LEAF was founded on April 19th 1985 after years of crucial work by feminist women. . .
Take a brief walk with us in our founding mothers’ shoes.
1970s… During these years our founding mothers had been watching how women’s equality rights were being handled by the courts. Court cases showed that the Canadian Bill of Rights provided only a limited type of equality for women. Supreme Court of Canada rulings were determining that women were the “same before the law” meaning that one woman would be treated the same as another woman. In effect “equality before the law” was being guaranteed but not “equality under the law.” In law this distinction is very important as it denies women “substantive equality” and allows courts to treat women differently to men. A number of Supreme Court Cases in the 1970s showed that women were provided with “equality before the law” but not “equality under the law.”
1980 – 1982… During these years the federal government’s work to bring our constitution “home” from Great Britain was well underway. Our founding mothers and many other feminist women knew this meant that Canada would soon have the right to make its own laws regarding women’s rights. They tasked themselves with the job of ensuring the Canadian Constitution, and its Charter of Rights and Freedoms, would be an instrument through which women’s substantive equality could be won. They also recognized that the fundamental change about to happen to Canada’s laws held a promise that would only be realized if women activists kept women’s rights front and centre.
In 1981 a group of lawyers formed an Ad Hoc Committee on the Constitution and began work on a clause that would become Section 15 of our Charter of Rights and Freedoms. Section 15 was based on two principles: “Every individual is equal before and under the law and has the right to equal protection and equal benefit of the law without discrimination” and that discrimination could not occur “based on race, national or ethnic origin, colour, religion, sex, age or mental or physical disability.”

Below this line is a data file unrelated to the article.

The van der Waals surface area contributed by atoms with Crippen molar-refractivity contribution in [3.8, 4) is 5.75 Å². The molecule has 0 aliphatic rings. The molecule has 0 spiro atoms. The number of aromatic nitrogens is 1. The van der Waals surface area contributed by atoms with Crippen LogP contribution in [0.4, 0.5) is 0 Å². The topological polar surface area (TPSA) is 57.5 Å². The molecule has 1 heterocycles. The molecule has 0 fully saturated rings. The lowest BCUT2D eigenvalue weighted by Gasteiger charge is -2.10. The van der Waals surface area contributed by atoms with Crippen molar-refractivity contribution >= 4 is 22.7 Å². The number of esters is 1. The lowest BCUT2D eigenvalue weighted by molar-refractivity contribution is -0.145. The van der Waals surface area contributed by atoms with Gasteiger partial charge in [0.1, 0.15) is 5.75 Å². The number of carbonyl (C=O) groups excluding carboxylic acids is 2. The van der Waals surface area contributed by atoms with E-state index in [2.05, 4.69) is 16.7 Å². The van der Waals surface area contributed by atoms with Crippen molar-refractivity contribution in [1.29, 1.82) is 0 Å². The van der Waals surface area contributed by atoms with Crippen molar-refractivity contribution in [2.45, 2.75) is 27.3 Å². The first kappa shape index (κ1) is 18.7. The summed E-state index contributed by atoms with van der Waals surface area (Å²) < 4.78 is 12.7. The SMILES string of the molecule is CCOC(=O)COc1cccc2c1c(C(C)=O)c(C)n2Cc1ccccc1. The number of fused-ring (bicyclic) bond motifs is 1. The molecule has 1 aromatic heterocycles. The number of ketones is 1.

At this time, LEAF’s most prominent founding mother, Doris Anderson, was the president of the Canadian Advisory Council on the Status of Women. Anderson began organizing a “Women and the Constitution” conference to discuss the potential impacts for women of the soon to be enacted Charter of Rights and Freedoms. But this conference wasn’t to be. Anderson charged the federal government had intervened improperly to prevent the conference, and resigned. Soon over 1300 women gathered at an Ad Hoc Conference on the Status of Women. This action was pivotal to Section 28 being added to the Charter. It reinforced women’s demands for gender equality by stating: “Notwithstanding anything in this Charter, the rights and freedoms referred to in it are guaranteed equally to male and female persons.”
On April 17, 1982, the Canadian Constitution and its Charter of Rights and Freedoms was enacted with Section 15 put on hold for a three year timeframe to allow federal and provincial governments to review their legislation and change any discriminatory laws.
April 17, 1985… Section 15 became part of the Canadian Charter of Rights and Freedoms. Two days later on April 19, 1985, LEAF was founded under the leadership of women like Doris Anderson. Each of our founding mothers had played a crucial role in ensuring women’s rights were a central component of our Canadian Charter and in Canada’s history. With both Section 15 and 28 in place, the women who had worked so diligently to ensure recognition of women’s equality in the Charter began a new journey.
April 19, 1985 to today… LEAF litigates and educates to strengthen the substantive equality rights of women and girls, as guaranteed by the Charter of Rights and Freedoms. Year after year LEAF is working to gain intervener status at the Supreme Court of Canada. Our history includes intervention on hundreds of cases where interpretation of the law promises to increase or decrease the substantive equality of women and girls. LEAF also advances public understanding of women’s equality rights through education programs administered by its branches and through its speakers’ bureau.